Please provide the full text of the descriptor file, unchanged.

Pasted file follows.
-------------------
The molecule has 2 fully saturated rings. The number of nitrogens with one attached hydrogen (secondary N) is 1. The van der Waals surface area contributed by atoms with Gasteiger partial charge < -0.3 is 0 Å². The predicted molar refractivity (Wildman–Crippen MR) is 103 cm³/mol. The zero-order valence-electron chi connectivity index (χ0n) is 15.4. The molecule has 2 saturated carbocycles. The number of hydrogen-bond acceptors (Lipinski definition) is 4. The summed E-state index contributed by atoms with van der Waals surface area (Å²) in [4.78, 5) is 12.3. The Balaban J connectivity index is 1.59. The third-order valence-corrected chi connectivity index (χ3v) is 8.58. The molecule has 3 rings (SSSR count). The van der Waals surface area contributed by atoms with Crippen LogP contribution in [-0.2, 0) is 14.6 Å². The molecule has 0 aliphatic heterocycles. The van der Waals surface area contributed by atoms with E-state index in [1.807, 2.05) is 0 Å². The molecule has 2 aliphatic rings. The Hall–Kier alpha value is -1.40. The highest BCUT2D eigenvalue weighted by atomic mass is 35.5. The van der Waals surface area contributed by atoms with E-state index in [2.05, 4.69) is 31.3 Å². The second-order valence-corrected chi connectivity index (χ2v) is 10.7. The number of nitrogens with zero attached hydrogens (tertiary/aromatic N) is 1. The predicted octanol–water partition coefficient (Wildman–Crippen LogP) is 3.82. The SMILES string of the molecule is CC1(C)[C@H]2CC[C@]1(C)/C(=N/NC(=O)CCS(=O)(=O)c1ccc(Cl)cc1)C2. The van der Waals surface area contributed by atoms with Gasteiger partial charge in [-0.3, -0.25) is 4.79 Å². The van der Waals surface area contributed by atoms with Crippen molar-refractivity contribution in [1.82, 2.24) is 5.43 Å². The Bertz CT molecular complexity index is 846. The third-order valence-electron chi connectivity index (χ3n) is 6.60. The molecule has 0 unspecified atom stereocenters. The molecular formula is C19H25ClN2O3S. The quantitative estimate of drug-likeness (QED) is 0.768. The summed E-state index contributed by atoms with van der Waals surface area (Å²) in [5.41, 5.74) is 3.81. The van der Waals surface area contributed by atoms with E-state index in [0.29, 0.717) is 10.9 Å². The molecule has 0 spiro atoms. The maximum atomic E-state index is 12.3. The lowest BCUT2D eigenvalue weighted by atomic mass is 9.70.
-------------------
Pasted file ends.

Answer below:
The molecule has 2 fully saturated rings. The number of nitrogens with one attached hydrogen (secondary N) is 1. The van der Waals surface area contributed by atoms with Gasteiger partial charge < -0.3 is 0 Å². The predicted molar refractivity (Wildman–Crippen MR) is 103 cm³/mol. The zero-order valence-electron chi connectivity index (χ0n) is 15.4. The molecule has 2 saturated carbocycles. The number of hydrogen-bond acceptors (Lipinski definition) is 4. The summed E-state index contributed by atoms with van der Waals surface area (Å²) in [4.78, 5) is 12.3. The Balaban J connectivity index is 1.59. The third-order valence-corrected chi connectivity index (χ3v) is 8.58. The molecule has 3 rings (SSSR count). The van der Waals surface area contributed by atoms with Crippen LogP contribution in [-0.2, 0) is 14.6 Å². The molecule has 0 aliphatic heterocycles. The van der Waals surface area contributed by atoms with E-state index in [1.807, 2.05) is 0 Å². The molecule has 2 aliphatic rings. The Hall–Kier alpha value is -1.40. The highest BCUT2D eigenvalue weighted by atomic mass is 35.5. The van der Waals surface area contributed by atoms with E-state index in [2.05, 4.69) is 31.3 Å². The second-order valence-corrected chi connectivity index (χ2v) is 10.7. The number of nitrogens with zero attached hydrogens (tertiary/aromatic N) is 1. The predicted octanol–water partition coefficient (Wildman–Crippen LogP) is 3.82. The SMILES string of the molecule is CC1(C)[C@H]2CC[C@]1(C)/C(=N/NC(=O)CCS(=O)(=O)c1ccc(Cl)cc1)C2. The van der Waals surface area contributed by atoms with Gasteiger partial charge in [-0.3, -0.25) is 4.79 Å². The van der Waals surface area contributed by atoms with Crippen molar-refractivity contribution in [1.82, 2.24) is 5.43 Å². The Bertz CT molecular complexity index is 846. The third-order valence-electron chi connectivity index (χ3n) is 6.60. The molecule has 0 unspecified atom stereocenters. The molecular formula is C19H25ClN2O3S. The quantitative estimate of drug-likeness (QED) is 0.768. The summed E-state index contributed by atoms with van der Waals surface area (Å²) in [5.41, 5.74) is 3.81. The van der Waals surface area contributed by atoms with E-state index in [0.29, 0.717) is 10.9 Å². The molecule has 0 spiro atoms. The maximum atomic E-state index is 12.3. The lowest BCUT2D eigenvalue weighted by atomic mass is 9.70.